Paradigms of creativity

Practices of Production, Mediation, and Reception in Media, Art, Literature and Design

This research theme centres on the question how cultural production and exchange have developed in the last centuries in a context of 'creativity'.

Creativity is studied not only in terms of the individual producer's search for inspiration, authenticity, and art, but also in terms of the social-political surroundings in which innovation and originality have been recurrently promoted as key aspects of an industrial and post-industrial society. Today, creativity is no longer restricted to a finite class of makers, but has become a societal paradigm, including what we might call 'creative use' and 'self-creation'.

Creativity in everyday life and in artistic production is historically conditioned and has changed throughout the ages along with production technologies, mediation processes and reception practices. It is embedded into changing relations between material and immaterial culture, digital and physical communities, public and private spheres, documentary sources and imagined narratives. It is subject to changing contents of value-related concepts such as originality, authenticity and the like, which evolve historically and are instrumentalized to cater for the public, institutional, and individual demand.

Therefore we need to study expressions of creativity in their specific historical, institutional and societal contexts, in a comparative analysis of early modern, modern, and contemporary practices. In fact, contemporary concepts of creativity are no longer restricted to the idea of the absolute new, but also related to practices of creative reuse, appropriation, (re)mediation, and recontextualization. We therefore need to thoroughly scrutinize the aesthetic practices of mediation, exploration and reflection which have emerged as part of and in response to expressions of creativity.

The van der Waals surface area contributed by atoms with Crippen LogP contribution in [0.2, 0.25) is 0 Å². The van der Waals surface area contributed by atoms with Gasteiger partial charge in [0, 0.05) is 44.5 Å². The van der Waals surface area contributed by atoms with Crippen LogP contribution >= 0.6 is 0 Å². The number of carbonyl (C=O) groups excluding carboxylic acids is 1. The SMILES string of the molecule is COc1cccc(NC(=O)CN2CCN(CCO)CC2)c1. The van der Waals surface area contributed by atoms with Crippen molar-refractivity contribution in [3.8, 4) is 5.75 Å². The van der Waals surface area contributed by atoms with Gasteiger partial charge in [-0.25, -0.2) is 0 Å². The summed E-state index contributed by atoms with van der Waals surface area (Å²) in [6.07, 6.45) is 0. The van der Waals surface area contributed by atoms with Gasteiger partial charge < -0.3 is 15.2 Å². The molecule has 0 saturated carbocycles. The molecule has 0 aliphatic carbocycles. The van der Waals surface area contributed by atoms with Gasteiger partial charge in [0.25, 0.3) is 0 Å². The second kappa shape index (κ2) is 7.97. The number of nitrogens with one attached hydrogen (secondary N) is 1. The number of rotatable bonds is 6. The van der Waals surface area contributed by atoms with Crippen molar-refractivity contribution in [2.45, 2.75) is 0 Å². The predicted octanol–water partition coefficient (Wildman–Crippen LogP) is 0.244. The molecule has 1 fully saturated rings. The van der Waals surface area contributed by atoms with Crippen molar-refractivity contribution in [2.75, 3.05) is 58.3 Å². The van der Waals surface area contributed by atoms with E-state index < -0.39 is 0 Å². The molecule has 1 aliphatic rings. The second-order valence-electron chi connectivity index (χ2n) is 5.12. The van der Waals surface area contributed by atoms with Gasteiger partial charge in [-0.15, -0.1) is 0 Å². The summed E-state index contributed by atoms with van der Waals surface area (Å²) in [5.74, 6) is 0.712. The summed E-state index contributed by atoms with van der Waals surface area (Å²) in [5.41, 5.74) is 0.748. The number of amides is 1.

At the same time, research on creativity has to be done in close relation to what is often considered its opposite, namely cultural norms and traditions. In the context of these developments, we also have to reconsider notions of authorship and legal conditions of creativity, as well as its relation to the increasingly conflicting notions of innovation and sustainability.

Different subthemes will be studied both theoretically and historically:

  • Intermediality
    The convergences between different media (visual arts, literature, film, digital networks, design, games) and their respective forms of mediation, and preservation (museums, archives, the public sphere, collective memory), including practices of appropriation, reenactment, versioning, and translation, in physical as well as digital space.

  • Network publics
    The diverse audiences of creativity and their respective practices, as well as the changing definitions of amateurs and professionals, producers and consumers, of private and public spheres and what it means to participate in culture. The exchange between individual actors, commercial and cultural systems as contexts and locations of creative practice.

  • Self-creation
    The particular ways in which individuals, communities, institutions and nations have attempted to shape themselves materially and symbolically, and how cultural products in turn inform these constructive processes and the connected social, economic, and political fields.

  • Mobility and temporality
    The influence of the increasing mobility of actors and objects on concepts of creativity, including the interplay of different layers of temporality which challenge our spatial and temporal concepts of history, including genealogies of art, communities and political geography.

The theme is interdisciplinairy from the outset, by far exceeding cooperation across the different humanities disciplines, art and media studies. While focus on mediation affords a close cooperation with anthropology, and psychology, the societal and institutional embedding of creativity will be investigated in cooperation with organization science, law, and economics.